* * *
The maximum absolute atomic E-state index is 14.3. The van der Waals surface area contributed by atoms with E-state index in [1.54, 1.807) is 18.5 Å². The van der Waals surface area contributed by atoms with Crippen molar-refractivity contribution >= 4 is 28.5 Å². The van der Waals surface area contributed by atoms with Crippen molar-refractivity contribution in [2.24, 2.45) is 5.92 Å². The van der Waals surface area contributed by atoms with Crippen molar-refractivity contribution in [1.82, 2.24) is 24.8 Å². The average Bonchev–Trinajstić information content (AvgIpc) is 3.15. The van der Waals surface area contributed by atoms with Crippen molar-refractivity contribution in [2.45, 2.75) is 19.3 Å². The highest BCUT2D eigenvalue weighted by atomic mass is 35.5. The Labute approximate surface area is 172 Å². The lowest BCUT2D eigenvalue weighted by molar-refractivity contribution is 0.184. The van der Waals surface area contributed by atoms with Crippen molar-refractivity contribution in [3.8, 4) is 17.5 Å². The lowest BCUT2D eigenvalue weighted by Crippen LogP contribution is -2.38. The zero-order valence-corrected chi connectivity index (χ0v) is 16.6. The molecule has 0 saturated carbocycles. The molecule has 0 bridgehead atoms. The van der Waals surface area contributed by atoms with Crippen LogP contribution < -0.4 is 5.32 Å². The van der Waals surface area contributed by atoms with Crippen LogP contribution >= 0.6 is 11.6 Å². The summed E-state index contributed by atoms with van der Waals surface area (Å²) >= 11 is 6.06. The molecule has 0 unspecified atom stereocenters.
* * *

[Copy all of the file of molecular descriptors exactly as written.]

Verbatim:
The maximum absolute atomic E-state index is 14.3. The van der Waals surface area contributed by atoms with E-state index in [1.54, 1.807) is 18.5 Å². The van der Waals surface area contributed by atoms with Crippen molar-refractivity contribution >= 4 is 28.5 Å². The van der Waals surface area contributed by atoms with Crippen molar-refractivity contribution in [2.24, 2.45) is 5.92 Å². The van der Waals surface area contributed by atoms with Crippen molar-refractivity contribution in [1.82, 2.24) is 24.8 Å². The average Bonchev–Trinajstić information content (AvgIpc) is 3.15. The van der Waals surface area contributed by atoms with Crippen molar-refractivity contribution in [2.45, 2.75) is 19.3 Å². The highest BCUT2D eigenvalue weighted by atomic mass is 35.5. The Labute approximate surface area is 172 Å². The lowest BCUT2D eigenvalue weighted by molar-refractivity contribution is 0.184. The van der Waals surface area contributed by atoms with Crippen molar-refractivity contribution in [3.8, 4) is 17.5 Å². The lowest BCUT2D eigenvalue weighted by Crippen LogP contribution is -2.38. The zero-order valence-corrected chi connectivity index (χ0v) is 16.6. The molecule has 0 saturated carbocycles. The molecule has 0 bridgehead atoms. The van der Waals surface area contributed by atoms with Crippen LogP contribution < -0.4 is 5.32 Å². The van der Waals surface area contributed by atoms with Crippen LogP contribution >= 0.6 is 11.6 Å². The summed E-state index contributed by atoms with van der Waals surface area (Å²) >= 11 is 6.06. The molecule has 0 unspecified atom stereocenters.